The fall leaf color show in the North Carolina mountains attracts visitors from around the world. With the 5,000-foot elevation change within 50 miles of Asheville, our lush Blue Ridge Mountain range puts on one of the longest-running autumn leaf color displays in the country.
Blue Ridge Parkway & Mountains Fall Foliage Forecast 2017
Limited time: Enter to win a fall getaway through Sept 10th.
Forecast: The number one question is: “When is the peak color?” No matter when you plan an autumn visit, in October or early November, you can take a short drive along the Blue Ridge Parkway or other mountain roads to find the best fall leaves color. Elevation and weather are the biggest factors in the color show. Leaves begin their color change at the highest peaks and gradually work down to the lowest elevations. An early frost speeds up the show and warm weather prolongs it.
Where to Find Color Week-by-Week 2017
- October 3-12: Highest elevations north of Asheville (above 5,000 feet) show the most color, especially in the Mount Mitchell, Craggy Gardens, Grandfather Mountain, Beech Mountain, Rough Ridge, Waterrock Knob and Graveyard Fields areas.
- October 10-20: Color will increase in elevations greater than 4,000 feet, including the areas near Mount Pisgah, Black Balsam and Devil's Courthouse southwest of Asheville on the Blue Ridge Parkway. It will also be peak color in the Cashiers area, including Whiteside Mountain with the Shadow of the Bear and plenty of waterfalls to enjoy, and the Great Smoky Mountains National Park.
- October 18-25: Many of the surrounding mountains around Asheville show plenty of color, especially in the 3,000-4,000 foot elevation range. Take the Parkway north or south from Asheville or drive the Forest Heritage Scenic Byway. A great hike in Pisgah National Forest would be Looking Glass Rock or Cradle of Forestry. North of Asheville, head to Banner Elk and Linville Gorge, with hikes to the top of Table Rock and Hawksbill Mountain. West of Asheville, Bryson City and Fontana Lake areas will peak.
- October 22-30: The city of Asheville (2,000 feet elevation) shows the brightest colors, including Biltmore Estate, along with areas around Sylva and Saluda. This is the perfect time for a waterfall hike in DuPont State Forest or a leisurely walk at the NC Arboretum.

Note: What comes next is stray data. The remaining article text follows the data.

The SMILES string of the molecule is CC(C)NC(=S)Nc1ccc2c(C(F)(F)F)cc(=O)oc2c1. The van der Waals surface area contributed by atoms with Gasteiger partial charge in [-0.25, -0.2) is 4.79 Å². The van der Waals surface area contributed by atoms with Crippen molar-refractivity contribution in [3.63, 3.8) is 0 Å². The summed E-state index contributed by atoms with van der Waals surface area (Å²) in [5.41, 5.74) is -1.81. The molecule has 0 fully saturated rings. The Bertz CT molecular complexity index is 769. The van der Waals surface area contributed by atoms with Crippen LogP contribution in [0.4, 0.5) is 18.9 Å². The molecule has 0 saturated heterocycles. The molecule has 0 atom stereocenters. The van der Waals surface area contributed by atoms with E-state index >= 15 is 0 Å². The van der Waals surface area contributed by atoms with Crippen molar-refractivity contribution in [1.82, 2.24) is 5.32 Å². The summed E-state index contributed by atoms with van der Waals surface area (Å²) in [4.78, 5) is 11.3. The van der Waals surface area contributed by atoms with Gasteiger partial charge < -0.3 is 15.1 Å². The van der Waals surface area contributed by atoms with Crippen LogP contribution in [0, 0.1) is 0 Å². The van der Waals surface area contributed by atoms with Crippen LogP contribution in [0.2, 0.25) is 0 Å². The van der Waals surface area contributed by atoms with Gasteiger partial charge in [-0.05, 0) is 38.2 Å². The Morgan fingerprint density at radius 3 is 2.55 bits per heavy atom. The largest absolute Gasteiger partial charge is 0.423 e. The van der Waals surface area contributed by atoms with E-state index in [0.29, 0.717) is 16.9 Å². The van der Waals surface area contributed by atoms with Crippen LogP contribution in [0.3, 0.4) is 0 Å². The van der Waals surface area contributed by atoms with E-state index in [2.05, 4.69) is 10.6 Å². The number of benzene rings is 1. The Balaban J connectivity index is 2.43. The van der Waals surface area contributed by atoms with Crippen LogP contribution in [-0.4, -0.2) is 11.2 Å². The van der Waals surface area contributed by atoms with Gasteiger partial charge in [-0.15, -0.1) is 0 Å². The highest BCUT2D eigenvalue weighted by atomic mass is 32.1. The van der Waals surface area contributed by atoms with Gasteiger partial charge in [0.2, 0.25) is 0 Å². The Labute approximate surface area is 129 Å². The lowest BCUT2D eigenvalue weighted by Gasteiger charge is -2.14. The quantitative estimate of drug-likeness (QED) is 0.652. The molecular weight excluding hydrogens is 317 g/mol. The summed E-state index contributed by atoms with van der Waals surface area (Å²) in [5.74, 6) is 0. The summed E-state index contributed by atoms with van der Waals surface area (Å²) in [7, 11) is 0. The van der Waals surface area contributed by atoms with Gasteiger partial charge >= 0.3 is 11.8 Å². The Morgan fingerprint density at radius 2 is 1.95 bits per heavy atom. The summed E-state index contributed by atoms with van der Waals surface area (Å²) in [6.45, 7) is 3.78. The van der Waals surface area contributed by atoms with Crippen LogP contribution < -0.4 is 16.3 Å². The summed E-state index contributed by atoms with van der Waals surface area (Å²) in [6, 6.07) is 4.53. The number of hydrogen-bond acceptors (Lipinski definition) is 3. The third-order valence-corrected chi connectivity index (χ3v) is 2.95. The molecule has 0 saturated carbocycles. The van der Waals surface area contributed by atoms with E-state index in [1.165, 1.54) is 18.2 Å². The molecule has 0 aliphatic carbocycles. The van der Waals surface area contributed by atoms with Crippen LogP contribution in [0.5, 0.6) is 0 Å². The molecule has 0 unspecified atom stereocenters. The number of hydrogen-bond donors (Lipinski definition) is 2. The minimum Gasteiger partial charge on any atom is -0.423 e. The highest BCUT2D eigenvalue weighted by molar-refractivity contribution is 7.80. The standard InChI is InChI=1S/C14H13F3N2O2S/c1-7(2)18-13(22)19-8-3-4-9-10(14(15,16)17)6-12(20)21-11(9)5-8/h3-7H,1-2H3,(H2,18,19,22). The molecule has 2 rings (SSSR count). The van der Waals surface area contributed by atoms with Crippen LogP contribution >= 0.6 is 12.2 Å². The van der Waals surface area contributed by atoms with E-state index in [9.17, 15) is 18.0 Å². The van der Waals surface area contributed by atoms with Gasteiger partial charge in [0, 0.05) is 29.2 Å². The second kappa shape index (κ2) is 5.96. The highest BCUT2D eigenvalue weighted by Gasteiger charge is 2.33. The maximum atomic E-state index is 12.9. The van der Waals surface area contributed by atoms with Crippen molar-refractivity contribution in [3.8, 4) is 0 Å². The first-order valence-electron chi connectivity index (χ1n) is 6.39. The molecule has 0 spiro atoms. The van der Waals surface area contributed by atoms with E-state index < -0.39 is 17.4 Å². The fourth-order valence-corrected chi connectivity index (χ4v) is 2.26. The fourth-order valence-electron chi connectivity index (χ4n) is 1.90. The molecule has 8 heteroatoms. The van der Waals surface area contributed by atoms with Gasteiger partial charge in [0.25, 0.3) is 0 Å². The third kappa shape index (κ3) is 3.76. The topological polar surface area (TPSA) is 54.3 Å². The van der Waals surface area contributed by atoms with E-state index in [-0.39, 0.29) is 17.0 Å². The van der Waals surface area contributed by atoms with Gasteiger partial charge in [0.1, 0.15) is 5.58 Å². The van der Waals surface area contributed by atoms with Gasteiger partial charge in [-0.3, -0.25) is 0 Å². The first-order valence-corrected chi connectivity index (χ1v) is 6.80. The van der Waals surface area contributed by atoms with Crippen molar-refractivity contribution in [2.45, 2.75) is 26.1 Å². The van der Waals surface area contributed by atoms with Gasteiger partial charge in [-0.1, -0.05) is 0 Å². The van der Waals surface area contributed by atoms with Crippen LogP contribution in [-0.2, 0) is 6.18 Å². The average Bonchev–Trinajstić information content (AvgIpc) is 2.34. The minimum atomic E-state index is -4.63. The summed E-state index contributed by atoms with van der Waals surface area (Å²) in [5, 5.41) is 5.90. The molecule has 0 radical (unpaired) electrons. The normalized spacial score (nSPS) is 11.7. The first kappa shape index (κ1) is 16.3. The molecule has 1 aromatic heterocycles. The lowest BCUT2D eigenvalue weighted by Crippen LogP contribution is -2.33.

- October 27-November 5: The color show fills the Hickory Nut Gorge at Chimney Rock (elevation of 1,300 feet). Take a boat tour on Lake Lure. Also explore Lake James and South Mountains State Parks.
- November 1-8: The foothills around Rutherfordton and the Tryon Foothills Wine Country will conclude the color show.
There are many festivals and events tor enjoy in September and October. See our 40 Favorite Fall Festivals.
Pic: Dry Falls
Are you planning a trip to the mountains of Western North Carolina to view fall foliage this autumn? If so, this map, put out by the department of biology at Appalachian State University, could be an incredibly helpful planning tool.
Maps claiming to predict the arrival of fall foliage come a dime a dozen this time of year, but the App State map incorporates multiple variables such as elevation change and latitude, making it more accurate than similar leaf peeping predictions.
“We constructed the map using the following assumptions,” writes Michael Denslow of the Department of Biology at Appalachian State University who created the graphic.”First, we assumed that fall color would start earlier at higher elevations. We then figured (guessed!) that for each 1,000′ increase in elevation, peak fall colors would occur about one week earlier, with the exception of those areas near the coast, where we divided the elevation into 500′ sections.”
According to the map, fall will come first to areas like Boone, Mount Mitchell, and Grandfather Mountain, with peak season arriving around October 1, while Asheville won’t experience peak viewing conditions until mid-October.
The 2017 Fall Foliage Map is the ultimate visual planning guide to the annual progressive changing of the leaves. While no tool can be 100% accurate, this tool is meant to help travelers better time their trips to have the best opportunity of catching peak color each year.